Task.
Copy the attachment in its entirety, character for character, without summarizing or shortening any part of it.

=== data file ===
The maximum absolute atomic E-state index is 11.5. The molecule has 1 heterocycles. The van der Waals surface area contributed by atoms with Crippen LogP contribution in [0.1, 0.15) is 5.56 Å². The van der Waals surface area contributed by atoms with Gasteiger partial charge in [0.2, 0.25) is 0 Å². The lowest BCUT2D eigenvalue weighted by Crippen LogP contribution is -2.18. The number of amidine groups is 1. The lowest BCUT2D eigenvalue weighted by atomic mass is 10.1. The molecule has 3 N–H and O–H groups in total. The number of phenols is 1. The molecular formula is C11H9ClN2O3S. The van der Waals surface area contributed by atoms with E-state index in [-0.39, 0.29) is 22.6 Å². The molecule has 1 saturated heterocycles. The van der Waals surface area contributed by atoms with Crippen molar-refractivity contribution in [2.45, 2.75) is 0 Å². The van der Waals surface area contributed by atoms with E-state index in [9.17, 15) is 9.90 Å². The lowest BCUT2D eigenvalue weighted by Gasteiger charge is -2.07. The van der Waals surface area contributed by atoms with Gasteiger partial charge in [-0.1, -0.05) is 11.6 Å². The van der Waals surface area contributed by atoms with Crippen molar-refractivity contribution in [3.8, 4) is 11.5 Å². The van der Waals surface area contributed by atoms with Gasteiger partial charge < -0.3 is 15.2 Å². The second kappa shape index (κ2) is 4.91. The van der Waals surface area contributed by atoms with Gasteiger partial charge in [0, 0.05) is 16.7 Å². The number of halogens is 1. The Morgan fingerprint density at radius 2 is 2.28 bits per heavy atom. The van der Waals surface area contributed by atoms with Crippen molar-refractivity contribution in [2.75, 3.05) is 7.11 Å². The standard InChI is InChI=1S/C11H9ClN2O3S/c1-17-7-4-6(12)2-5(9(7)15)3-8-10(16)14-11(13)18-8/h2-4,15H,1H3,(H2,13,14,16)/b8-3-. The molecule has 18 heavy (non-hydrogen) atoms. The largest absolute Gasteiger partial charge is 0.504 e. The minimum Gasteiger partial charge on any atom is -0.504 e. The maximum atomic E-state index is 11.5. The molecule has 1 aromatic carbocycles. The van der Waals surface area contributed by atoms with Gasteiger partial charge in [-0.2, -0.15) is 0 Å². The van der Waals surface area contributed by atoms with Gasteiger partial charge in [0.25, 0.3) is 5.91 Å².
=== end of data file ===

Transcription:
The maximum absolute atomic E-state index is 11.5. The molecule has 1 heterocycles. The van der Waals surface area contributed by atoms with Crippen LogP contribution in [0.1, 0.15) is 5.56 Å². The van der Waals surface area contributed by atoms with Gasteiger partial charge in [0.2, 0.25) is 0 Å². The lowest BCUT2D eigenvalue weighted by Crippen LogP contribution is -2.18. The number of amidine groups is 1. The lowest BCUT2D eigenvalue weighted by atomic mass is 10.1. The molecule has 3 N–H and O–H groups in total. The number of phenols is 1. The molecular formula is C11H9ClN2O3S. The van der Waals surface area contributed by atoms with E-state index in [-0.39, 0.29) is 22.6 Å². The molecule has 1 saturated heterocycles. The van der Waals surface area contributed by atoms with Crippen molar-refractivity contribution in [2.45, 2.75) is 0 Å². The van der Waals surface area contributed by atoms with E-state index in [9.17, 15) is 9.90 Å². The lowest BCUT2D eigenvalue weighted by Gasteiger charge is -2.07. The van der Waals surface area contributed by atoms with Gasteiger partial charge in [-0.1, -0.05) is 11.6 Å². The van der Waals surface area contributed by atoms with Crippen molar-refractivity contribution in [3.8, 4) is 11.5 Å². The van der Waals surface area contributed by atoms with Gasteiger partial charge < -0.3 is 15.2 Å². The second kappa shape index (κ2) is 4.91. The van der Waals surface area contributed by atoms with Gasteiger partial charge in [0, 0.05) is 16.7 Å². The number of halogens is 1. The Morgan fingerprint density at radius 2 is 2.28 bits per heavy atom. The van der Waals surface area contributed by atoms with Crippen molar-refractivity contribution in [2.75, 3.05) is 7.11 Å². The standard InChI is InChI=1S/C11H9ClN2O3S/c1-17-7-4-6(12)2-5(9(7)15)3-8-10(16)14-11(13)18-8/h2-4,15H,1H3,(H2,13,14,16)/b8-3-. The molecule has 18 heavy (non-hydrogen) atoms. The largest absolute Gasteiger partial charge is 0.504 e. The minimum Gasteiger partial charge on any atom is -0.504 e. The maximum atomic E-state index is 11.5. The molecule has 1 aromatic carbocycles. The van der Waals surface area contributed by atoms with Gasteiger partial charge in [-0.2, -0.15) is 0 Å². The van der Waals surface area contributed by atoms with Gasteiger partial charge in [0.25, 0.3) is 5.91 Å².